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5 Deadly Mistakes that All Language Learners Make

5 Deadly Mistakes that All Language Learners Make

Let’s face it.

Learning a new language for the first time is confusing.

We often don’t know how to get started, nor do we have the time to commit to learning! This leads us to waste our energy, money, and most importantly, time.

That stops today. We’re going to show you the 5 most deadly mistakes all language learners make — and how you can avoid them.

1. Not knowing your “why”

Understanding your “why” is where it all has to start. As Simon Sinek explains in his book,
Start with Why that the reason why you’re doing something is far more important than the how or what.

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    This is because whenever we take on a new task or project, there’s always going to be an obstacle or struggle that we’ll need to overcome. Those who give up early on are the ones that haven’t clarified what their “why” is.

    Let’s come back to language learning. Whatever your target language is — Spanish, Italian, Mandarin, etc. — what’s your “why?”

    Here are some questions we recommend you ask, as explained in our free language learning course:

    What you will achieve?

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    Who will you be able to connect with?

    Who will you become as a person?

    The next time you’re facing difficulty or losing motivation, just come back to these reasons, and you’ll get right back on track.

    2. No clear end goal 

    “Setting goals is the first step in turning the invisible into the visible.”

    — Tony Robbins

    It doesn’t matter if we have the fastest car in the world. If we don’t know where we’re going, we’ll just end up wasting precious energy, money, and time going nowhere.

    All of us have a desire that we want to fulfill; we just have to clarify what that is, and make it the driver to our success.

    There are 5 key components to setting goals. Your goal has to be:

    a. Visually specific — Get as visually clear as possible about what your end-result would look like, to the point where you can close your eyes and imagine it.
    b. Slightly out of reach — There is a fine balance to picking a goal that’s way out of reach, to one that is within reach. This mini-goal should be something you can visually imagine, but a goal that you would need to push yourself to accomplish.
    c. Measurable — What doesn’t get measured, doesn’t get improved. The easiest way to do this is to put a number on it. This could be number of words memorized, the length of conversation you can have with a native speaker, etc.
    d. Goal oriented Focus on the results, not how much time you spent getting there. For example, instead of measuring how many hours you studied every week, only measure what measurable result you achieved.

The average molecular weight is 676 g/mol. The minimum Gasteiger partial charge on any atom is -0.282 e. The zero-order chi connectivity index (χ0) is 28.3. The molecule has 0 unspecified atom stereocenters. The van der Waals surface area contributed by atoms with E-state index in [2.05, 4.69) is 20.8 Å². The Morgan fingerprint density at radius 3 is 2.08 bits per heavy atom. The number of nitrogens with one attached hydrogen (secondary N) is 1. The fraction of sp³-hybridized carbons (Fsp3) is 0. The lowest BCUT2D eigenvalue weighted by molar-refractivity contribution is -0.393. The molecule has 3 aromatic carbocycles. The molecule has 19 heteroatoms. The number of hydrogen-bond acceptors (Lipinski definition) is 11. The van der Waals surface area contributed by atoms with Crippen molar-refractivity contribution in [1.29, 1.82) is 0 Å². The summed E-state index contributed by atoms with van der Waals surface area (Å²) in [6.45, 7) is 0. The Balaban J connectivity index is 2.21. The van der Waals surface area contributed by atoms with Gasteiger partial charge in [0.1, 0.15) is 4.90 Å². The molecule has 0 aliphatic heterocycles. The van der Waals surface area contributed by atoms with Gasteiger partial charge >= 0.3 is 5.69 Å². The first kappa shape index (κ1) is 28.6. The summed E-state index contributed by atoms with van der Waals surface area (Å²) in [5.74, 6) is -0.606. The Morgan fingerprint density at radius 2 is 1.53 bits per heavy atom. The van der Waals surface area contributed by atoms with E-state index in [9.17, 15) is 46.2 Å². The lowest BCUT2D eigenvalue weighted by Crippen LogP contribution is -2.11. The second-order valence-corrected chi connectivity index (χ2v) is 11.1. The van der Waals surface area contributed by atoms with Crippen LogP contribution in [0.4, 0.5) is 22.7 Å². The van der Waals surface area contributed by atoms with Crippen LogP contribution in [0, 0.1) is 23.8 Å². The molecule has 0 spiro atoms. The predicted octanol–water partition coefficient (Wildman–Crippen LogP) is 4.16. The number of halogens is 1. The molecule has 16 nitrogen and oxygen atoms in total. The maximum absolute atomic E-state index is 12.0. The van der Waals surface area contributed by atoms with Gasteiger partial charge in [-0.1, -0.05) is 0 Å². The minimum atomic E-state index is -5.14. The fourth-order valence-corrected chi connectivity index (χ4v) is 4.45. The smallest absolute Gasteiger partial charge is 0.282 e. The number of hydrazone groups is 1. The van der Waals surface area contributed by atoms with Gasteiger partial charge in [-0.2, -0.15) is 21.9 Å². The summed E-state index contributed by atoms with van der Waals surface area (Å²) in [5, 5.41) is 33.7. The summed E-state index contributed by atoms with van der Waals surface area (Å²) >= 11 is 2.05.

Remember, it doesn’t matter how much effort you put in, unless you don’t get the results from the effort
    e. Deadline specific — As Parkinson’s Law states, the time we spend completing a task will depend on the time we allocate to the task. This means that if we give ourselves 30 days to complete a report that should only take 30 minutes, that’s exactly how long we’ll take to complete it.

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    Whatever goal you set, make sure you have a deadline to accomplish it.

    Let me share 3 examples of goals that are bad, good, and great, so you can get an understanding of how your goal compares.

    Bad goal: I want to become fluent in Spanish so I can travel to Spain by next year.

    Good goal: I want to become conversation fluent in Spanish so I can travel to Spain by next summer.

    Great goal: I will have a 15-minute conversation in Spanish with a native Spanish person over coffee in a cafe in Madrid on July 2016.

    Do you notice the difference?

    Compared to the first two goals, the great goal is written as if it’s already accomplished (I want vs I will), and includes all the components of the goal-setting formula including deadline, measurability, visually specific, and results oriented.

    3. No schedule

    The most successful people and top-performers in their industry focus on the process, not just the deadline. Optimal performance is less important than the daily practice of taking action, no matter how hard it is or how tired you are.

    If you want to write a book, this could mean waking up each morning in order to write 500 words, no matter how bad the first draft is.

    If you want to double your business sales, this could mean spending every week with your team reviewing your sales numbers, and executing a new growth experiment.

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    If you want to lose 10 pounds, this could mean running 30 minutes every morning.

    For many of us, learning a new language is not the #1 priority in our lives. It’s our family time, careers, or other side projects we may be working on.

    This is why scheduling your learning time is even more important than scheduling your work time.